Artistic studies are different from scientific research. In artistic studies, I have noted, speculation, beliefs and the opinion of the author plays a major role in coming to a conclusion. While scientific research and conclusions need proof beyond doubt. Most of the science-art papers are based on ‘artistic studies’ rather than ‘scientific research’ and therefore need not be true.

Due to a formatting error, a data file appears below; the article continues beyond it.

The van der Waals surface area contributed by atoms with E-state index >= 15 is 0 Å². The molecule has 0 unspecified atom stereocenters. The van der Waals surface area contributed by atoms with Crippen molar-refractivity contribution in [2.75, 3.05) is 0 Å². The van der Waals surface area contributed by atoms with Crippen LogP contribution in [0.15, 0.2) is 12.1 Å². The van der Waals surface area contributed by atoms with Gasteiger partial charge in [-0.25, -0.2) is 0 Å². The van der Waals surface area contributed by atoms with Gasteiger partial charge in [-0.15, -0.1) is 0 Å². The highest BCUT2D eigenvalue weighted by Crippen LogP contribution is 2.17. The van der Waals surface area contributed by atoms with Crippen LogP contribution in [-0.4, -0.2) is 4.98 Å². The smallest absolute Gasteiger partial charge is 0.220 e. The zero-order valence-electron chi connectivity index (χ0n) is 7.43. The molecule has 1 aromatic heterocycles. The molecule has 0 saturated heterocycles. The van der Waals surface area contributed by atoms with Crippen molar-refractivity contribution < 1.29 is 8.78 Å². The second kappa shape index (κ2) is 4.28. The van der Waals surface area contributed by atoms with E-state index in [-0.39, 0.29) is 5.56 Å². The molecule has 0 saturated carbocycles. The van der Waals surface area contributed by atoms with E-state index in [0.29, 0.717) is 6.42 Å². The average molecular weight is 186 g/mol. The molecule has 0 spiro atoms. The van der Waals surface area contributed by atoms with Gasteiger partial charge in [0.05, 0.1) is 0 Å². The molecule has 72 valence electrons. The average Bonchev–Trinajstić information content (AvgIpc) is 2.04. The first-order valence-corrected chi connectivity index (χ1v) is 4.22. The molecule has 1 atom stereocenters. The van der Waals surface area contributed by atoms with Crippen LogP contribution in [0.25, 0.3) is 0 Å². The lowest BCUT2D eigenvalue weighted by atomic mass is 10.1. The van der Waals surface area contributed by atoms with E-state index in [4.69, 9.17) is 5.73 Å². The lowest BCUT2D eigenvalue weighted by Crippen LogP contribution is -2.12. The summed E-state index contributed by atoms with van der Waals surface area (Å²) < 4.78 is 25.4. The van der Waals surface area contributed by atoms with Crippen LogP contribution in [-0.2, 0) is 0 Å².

That is what I argue about. And I sometimes argue like a child with others. Behind these arguments there is this worry that science is losing its own identity in the sci-art arena which is a dangerous trend. Almost everybody in the sci-art arena now says artists and scientists think and work in the same way ( this assumption is based on the reports I read till now. I have given several links to the reports on the pages of sci-art news group and you can check them yourself). This is becoming the opening statement of each and every sci-artist -irrespective of the fields they come from- of their talks or write-ups. As a reporter of sci-art news on Art Lab, daily I read at least five statements like these and this is sickening me. A silent minority, although doesn't say it directly, is giving its consent indirectly by not speaking anything against it. I asked these people several times, if what they say is true why art and science have deviated from each another and evolved into two separate subjects instead of becoming one. It is true that there are some things the disciplines of art and science share. Here are some  words that resonate for both fields: creativity, research, observation, experimentation, discovery, collaboration, and innovation. But the difference between the fields lies in the way the work is done ( I found it very difficult to get adjusted to the art world because of these differences in the beginning). People just refuse to answer your genuine Qs and sometimes avoid your questions altogether because this suits them better. When you know that something is not true and when the whole world says it is true, you tend to go mad! Right now I am trying to keep my sanity and identity intact despite all this. There is a saying here: "If nobody comes with you after hearing to your call, go alone, but never deviate from what you believe is true. Ultimately it is the truth that triumphs". I am sure even science teaches us the same. The pioneers in science faced several difficulties but never deviated from their paths. Finally the world had no other go but to accept the facts. It is the scientists and their work who or what the world remembers and not their critics or tormentors. (: Whenever you find whole world against you just turn around and lead the world - Anonymous :)